The 2016 Grammy Awards have concluded, and what better way to relive the star-studded night than to highlight some of the best performances?
The 2016 Grammy Awards was a first for both Tori Kelly and James Bay, who both received their first Grammy nominations and made their first performances at the show. Their mashup of the singles Hollow and Let It Go was captivating, with powerful vocals complemented by the strumming of acoustic guitars. The harmonizing of these two artists was certainly a great addition to the show.
Dressed in the iconic clothing of Ziggy Stardust, David Bowie’s alter-ego, Lady Gaga performed a medley of Bowie’s hit songs in an almost 7-minute set. She comanded the stage with her back-up dancers (dressed in Bowie-inspired clothing, of course) and received a standing ovation at the conclusion of her performance.
The Weeknd hit the stage and performed his hit songs, Can’t Feel My Face and a slow version of In the Night. He also celebrated wins for Best R&B Performance and Best Urban Contemporary Album. The singer celebrated his 26th birthday at the Grammy Awards after-party.
Adele once again delivered an emotional performance. She performed the song All I Ask from her new album 25. Although there were technical issues that caused a slight hiccup in her performance, she recovered flawlessly and delivered with her powerful vocals.
Finally, as for the most talked-about performance of the night Kendrick Lamar’s performance of The Blacker the Berry and Alright from his award-winning album To Pimp a Butterfly brought down the house. The fiery (literally) and energetic performance was politically charged, and won’t soon be forgotten.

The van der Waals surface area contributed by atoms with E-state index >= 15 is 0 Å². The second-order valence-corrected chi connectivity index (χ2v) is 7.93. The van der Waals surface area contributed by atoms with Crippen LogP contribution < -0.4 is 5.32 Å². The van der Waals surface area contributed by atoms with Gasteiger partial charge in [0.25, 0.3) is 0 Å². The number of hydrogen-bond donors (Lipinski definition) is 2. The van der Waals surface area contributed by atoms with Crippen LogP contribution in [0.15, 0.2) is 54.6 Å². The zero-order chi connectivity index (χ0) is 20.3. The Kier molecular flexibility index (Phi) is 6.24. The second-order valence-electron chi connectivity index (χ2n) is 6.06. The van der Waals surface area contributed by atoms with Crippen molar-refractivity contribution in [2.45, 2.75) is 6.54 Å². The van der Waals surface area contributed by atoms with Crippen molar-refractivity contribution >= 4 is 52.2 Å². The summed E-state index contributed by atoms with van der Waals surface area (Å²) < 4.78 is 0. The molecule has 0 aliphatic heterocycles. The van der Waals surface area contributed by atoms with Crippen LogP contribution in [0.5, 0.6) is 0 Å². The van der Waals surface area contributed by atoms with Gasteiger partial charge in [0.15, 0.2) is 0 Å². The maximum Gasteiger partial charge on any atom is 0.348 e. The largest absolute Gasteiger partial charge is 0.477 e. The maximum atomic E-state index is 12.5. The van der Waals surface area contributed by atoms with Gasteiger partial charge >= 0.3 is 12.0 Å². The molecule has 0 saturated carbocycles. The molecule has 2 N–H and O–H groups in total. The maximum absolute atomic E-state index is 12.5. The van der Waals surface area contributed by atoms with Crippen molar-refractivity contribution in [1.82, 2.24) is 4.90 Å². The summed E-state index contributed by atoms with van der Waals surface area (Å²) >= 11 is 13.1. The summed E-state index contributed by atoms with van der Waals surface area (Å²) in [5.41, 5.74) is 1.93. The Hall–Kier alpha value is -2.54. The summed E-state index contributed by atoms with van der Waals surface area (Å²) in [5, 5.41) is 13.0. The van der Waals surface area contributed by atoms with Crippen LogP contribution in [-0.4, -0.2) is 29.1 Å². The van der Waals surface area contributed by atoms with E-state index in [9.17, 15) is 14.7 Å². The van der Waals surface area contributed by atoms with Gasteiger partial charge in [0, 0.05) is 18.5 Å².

Yes, they’re Swedish. No, they don’t sound like ABBA.
Sisters Klara and Johanna Soderberg make up the remarkable folk duo First Aid Kit, singing their bittersweet, narrative-rich songs in tight, country-twanged harmonies. The pair skyrocketed to fame in their teens as an online sensation with their polished cover of Tiger Mountain Peasant Songin 2008. The sisters demonstrated their serious artistic chops with their follow-up album The Big Black and the Blue (2010), completed while Klara was still in high school. They followed this gem with The Lion’s Roar (2012), its lead single “Emmylou” noted as one of the top 10 singles of the year by Rolling Stone.
“Lots of people write storytelling songs…set to acoustic music and do pretty harmonies, but First Aid Kit transcends that cliché. Their songs sound like they’ve gone away and seen too much and come back tired but still alive”, writes Tavi Gevinson in Rookie.
Klara’s clear, voice-throwing lead vocals and finger-picking guitar lines are complemented by older sister Johanna’s rich harmonies and accompaniment on the keyboard and autoharp. Upbeat tempos drive mature, sometimes melancholy lyrics. Similar to how the 22-year-old T.S Eliot convincingly took on the persona of a self-conscious middle-aged man in The Lovesong of J. Alfred Prufrock, the sisters (22 and 25 respectively) belt out tales of female characters coping with adultery (Tangerine), struggling to love again (Blue), and searching for themselves (Waitress Song) with a startling authenticity. As well, country music’s familiar trope of celebrating faith in God is both thoughtfully and provocatively undermined in the songs Hard Believer and Heaven Knows.
“We want our music to work as a means of consolation, as a way of making life a bit more bearable for people. A First Aid Kit for the soul,” the sisters explain of their group’s name.